The Coolidge made several South Pacific runs in 1942. On October 6th that year she departed San Francisco for New Caledonia and Espiritu Santo laden with the 5,092 officers and troops of the 172nd Regiment, 43rd Infantry division. They were to be much needed reinforcements for the American assault on Guadalcanal and as such, were a self contained unit. The Coolidge was well and truly laden with the machinery of war.
On the morning of 26th October 1942, the Coolidge approached Espiritu Santo by the Eastern side of the Segond Channel. The navy had neglected to give Captain Nelson ‘Special Instructions’. These instructions could not be radioed due to the necessity of security. Following a series of misadventures and misunderstandings, the patrol boat at the entrance failed to stop her. AS the ship began to enter the channel, radio officers had no choice but to break silence and issue a warning at 0930 “STOP, you are entering a…..” – the warning came too late.
An explosion struck the aft fire room – an explosion from a mine, one of many scattered in a deadly mine field across the channel. Thirty seconds later a second explosion hit the engine room – the ship was mortally wounded. Captain Nelson ordered the now listing ship to be turned to the shore and run aground. Immediately, life boats and nets, Jacob’s ladders and ropes were lowered and the abandon ship order issued.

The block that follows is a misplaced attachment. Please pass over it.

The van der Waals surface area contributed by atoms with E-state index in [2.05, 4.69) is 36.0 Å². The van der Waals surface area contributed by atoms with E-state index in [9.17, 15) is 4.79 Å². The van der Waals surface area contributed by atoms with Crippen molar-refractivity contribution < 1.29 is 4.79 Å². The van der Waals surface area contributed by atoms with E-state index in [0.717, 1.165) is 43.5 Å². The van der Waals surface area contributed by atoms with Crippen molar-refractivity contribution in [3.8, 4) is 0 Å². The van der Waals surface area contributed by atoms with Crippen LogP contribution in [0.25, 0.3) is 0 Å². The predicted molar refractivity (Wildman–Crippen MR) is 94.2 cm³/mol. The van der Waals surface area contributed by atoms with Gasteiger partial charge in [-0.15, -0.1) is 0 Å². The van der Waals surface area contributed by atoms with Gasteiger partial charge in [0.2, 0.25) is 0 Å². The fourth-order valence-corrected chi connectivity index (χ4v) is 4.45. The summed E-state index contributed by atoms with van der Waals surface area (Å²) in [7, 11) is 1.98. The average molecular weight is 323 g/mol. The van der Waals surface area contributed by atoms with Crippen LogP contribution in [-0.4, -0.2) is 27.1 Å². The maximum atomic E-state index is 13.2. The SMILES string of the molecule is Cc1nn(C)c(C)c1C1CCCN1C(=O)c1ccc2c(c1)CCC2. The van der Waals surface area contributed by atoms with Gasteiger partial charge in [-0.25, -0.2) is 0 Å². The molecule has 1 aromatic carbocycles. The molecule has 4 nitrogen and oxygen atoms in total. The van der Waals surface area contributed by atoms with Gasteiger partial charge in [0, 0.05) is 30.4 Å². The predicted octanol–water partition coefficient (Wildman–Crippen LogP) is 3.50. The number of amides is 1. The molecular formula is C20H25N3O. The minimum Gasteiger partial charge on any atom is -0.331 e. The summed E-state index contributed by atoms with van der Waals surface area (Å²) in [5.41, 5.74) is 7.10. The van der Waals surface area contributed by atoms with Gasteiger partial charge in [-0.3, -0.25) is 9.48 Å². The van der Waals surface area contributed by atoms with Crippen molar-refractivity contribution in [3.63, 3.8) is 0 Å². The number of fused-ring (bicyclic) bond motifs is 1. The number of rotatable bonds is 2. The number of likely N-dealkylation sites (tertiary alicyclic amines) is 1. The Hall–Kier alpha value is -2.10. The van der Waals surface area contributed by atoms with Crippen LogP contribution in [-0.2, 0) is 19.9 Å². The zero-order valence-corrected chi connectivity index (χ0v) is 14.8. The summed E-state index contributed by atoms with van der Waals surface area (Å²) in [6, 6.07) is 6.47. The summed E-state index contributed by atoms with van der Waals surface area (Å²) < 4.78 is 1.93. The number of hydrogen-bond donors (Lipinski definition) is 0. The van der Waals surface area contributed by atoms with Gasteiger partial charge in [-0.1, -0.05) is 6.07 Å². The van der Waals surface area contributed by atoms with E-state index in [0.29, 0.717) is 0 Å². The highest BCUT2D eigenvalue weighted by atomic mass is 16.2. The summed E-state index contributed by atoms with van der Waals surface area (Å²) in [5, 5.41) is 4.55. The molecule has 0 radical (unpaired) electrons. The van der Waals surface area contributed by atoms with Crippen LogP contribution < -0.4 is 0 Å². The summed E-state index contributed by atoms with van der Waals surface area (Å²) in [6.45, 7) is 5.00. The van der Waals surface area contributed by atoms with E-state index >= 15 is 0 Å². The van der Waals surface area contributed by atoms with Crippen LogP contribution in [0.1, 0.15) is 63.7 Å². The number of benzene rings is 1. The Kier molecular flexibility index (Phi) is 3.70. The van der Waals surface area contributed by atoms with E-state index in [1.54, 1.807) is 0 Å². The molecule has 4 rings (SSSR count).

Everyone aboard was told to leave their possessions and equipment, they could return for them later. In the flurry men abandoned hard hats and guns, personal equipment – even a typewriter as they scrambled to leave the dying vessel. Perhaps because they were mostly military and ship’s crew and accustomed to taking orders, accounts for the loss of life during the abandon ship.